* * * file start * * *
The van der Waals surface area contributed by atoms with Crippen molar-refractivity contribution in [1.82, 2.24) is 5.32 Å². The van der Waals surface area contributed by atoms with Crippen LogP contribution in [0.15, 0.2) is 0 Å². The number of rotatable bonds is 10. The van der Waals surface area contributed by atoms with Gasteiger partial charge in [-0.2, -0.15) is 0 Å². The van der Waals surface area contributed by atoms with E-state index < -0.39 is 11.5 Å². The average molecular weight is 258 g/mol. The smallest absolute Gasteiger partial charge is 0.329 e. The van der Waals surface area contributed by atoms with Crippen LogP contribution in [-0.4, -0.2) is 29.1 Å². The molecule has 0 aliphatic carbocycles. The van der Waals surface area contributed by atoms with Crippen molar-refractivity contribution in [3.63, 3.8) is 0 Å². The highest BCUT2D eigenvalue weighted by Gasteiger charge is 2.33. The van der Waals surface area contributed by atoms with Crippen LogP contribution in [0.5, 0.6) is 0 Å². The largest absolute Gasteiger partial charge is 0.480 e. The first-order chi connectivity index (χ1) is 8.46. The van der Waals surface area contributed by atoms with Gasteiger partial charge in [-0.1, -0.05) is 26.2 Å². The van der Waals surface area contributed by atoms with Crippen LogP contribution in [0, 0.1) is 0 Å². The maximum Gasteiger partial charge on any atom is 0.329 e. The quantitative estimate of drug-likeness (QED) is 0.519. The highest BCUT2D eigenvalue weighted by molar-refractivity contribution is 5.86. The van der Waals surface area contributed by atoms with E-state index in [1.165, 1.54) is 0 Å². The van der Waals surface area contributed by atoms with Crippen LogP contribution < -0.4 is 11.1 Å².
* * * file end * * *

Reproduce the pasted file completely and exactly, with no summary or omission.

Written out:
The van der Waals surface area contributed by atoms with Crippen molar-refractivity contribution in [1.82, 2.24) is 5.32 Å². The van der Waals surface area contributed by atoms with Crippen LogP contribution in [0.15, 0.2) is 0 Å². The number of rotatable bonds is 10. The van der Waals surface area contributed by atoms with Gasteiger partial charge in [-0.2, -0.15) is 0 Å². The van der Waals surface area contributed by atoms with E-state index < -0.39 is 11.5 Å². The average molecular weight is 258 g/mol. The smallest absolute Gasteiger partial charge is 0.329 e. The van der Waals surface area contributed by atoms with Crippen LogP contribution in [-0.4, -0.2) is 29.1 Å². The molecule has 0 aliphatic carbocycles. The van der Waals surface area contributed by atoms with Crippen molar-refractivity contribution in [3.63, 3.8) is 0 Å². The highest BCUT2D eigenvalue weighted by Gasteiger charge is 2.33. The van der Waals surface area contributed by atoms with Crippen LogP contribution in [0.5, 0.6) is 0 Å². The largest absolute Gasteiger partial charge is 0.480 e. The first-order chi connectivity index (χ1) is 8.46. The van der Waals surface area contributed by atoms with Gasteiger partial charge in [-0.1, -0.05) is 26.2 Å². The van der Waals surface area contributed by atoms with Crippen LogP contribution in [0, 0.1) is 0 Å². The maximum Gasteiger partial charge on any atom is 0.329 e. The quantitative estimate of drug-likeness (QED) is 0.519. The highest BCUT2D eigenvalue weighted by molar-refractivity contribution is 5.86. The van der Waals surface area contributed by atoms with E-state index in [1.165, 1.54) is 0 Å². The van der Waals surface area contributed by atoms with Crippen LogP contribution < -0.4 is 11.1 Å².